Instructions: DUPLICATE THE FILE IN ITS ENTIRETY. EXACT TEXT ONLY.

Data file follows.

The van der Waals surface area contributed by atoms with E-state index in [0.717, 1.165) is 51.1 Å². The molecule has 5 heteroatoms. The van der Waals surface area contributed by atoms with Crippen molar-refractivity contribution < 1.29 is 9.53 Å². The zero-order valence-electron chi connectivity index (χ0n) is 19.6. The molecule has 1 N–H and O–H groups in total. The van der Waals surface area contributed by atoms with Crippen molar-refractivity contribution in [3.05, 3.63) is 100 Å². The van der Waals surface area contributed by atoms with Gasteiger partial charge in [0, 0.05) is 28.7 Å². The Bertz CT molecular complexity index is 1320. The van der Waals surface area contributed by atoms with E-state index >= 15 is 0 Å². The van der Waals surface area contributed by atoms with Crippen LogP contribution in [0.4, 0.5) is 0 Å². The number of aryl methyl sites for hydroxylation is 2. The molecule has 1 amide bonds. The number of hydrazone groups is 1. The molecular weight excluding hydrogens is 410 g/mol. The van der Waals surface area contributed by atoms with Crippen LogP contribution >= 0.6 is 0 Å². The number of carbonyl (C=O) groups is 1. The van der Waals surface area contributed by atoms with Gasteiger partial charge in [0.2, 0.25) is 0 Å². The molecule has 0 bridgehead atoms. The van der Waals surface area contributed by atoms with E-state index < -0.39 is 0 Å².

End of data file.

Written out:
The van der Waals surface area contributed by atoms with E-state index in [0.717, 1.165) is 51.1 Å². The molecule has 5 heteroatoms. The van der Waals surface area contributed by atoms with Crippen molar-refractivity contribution < 1.29 is 9.53 Å². The zero-order valence-electron chi connectivity index (χ0n) is 19.6. The molecule has 1 N–H and O–H groups in total. The van der Waals surface area contributed by atoms with Crippen molar-refractivity contribution in [3.05, 3.63) is 100 Å². The van der Waals surface area contributed by atoms with Gasteiger partial charge in [0, 0.05) is 28.7 Å². The Bertz CT molecular complexity index is 1320. The van der Waals surface area contributed by atoms with E-state index >= 15 is 0 Å². The van der Waals surface area contributed by atoms with Crippen LogP contribution in [0.4, 0.5) is 0 Å². The number of aryl methyl sites for hydroxylation is 2. The molecule has 1 amide bonds. The number of hydrazone groups is 1. The molecular weight excluding hydrogens is 410 g/mol. The van der Waals surface area contributed by atoms with Crippen LogP contribution >= 0.6 is 0 Å². The number of carbonyl (C=O) groups is 1. The van der Waals surface area contributed by atoms with Gasteiger partial charge in [0.2, 0.25) is 0 Å². The molecule has 0 bridgehead atoms. The van der Waals surface area contributed by atoms with E-state index < -0.39 is 0 Å².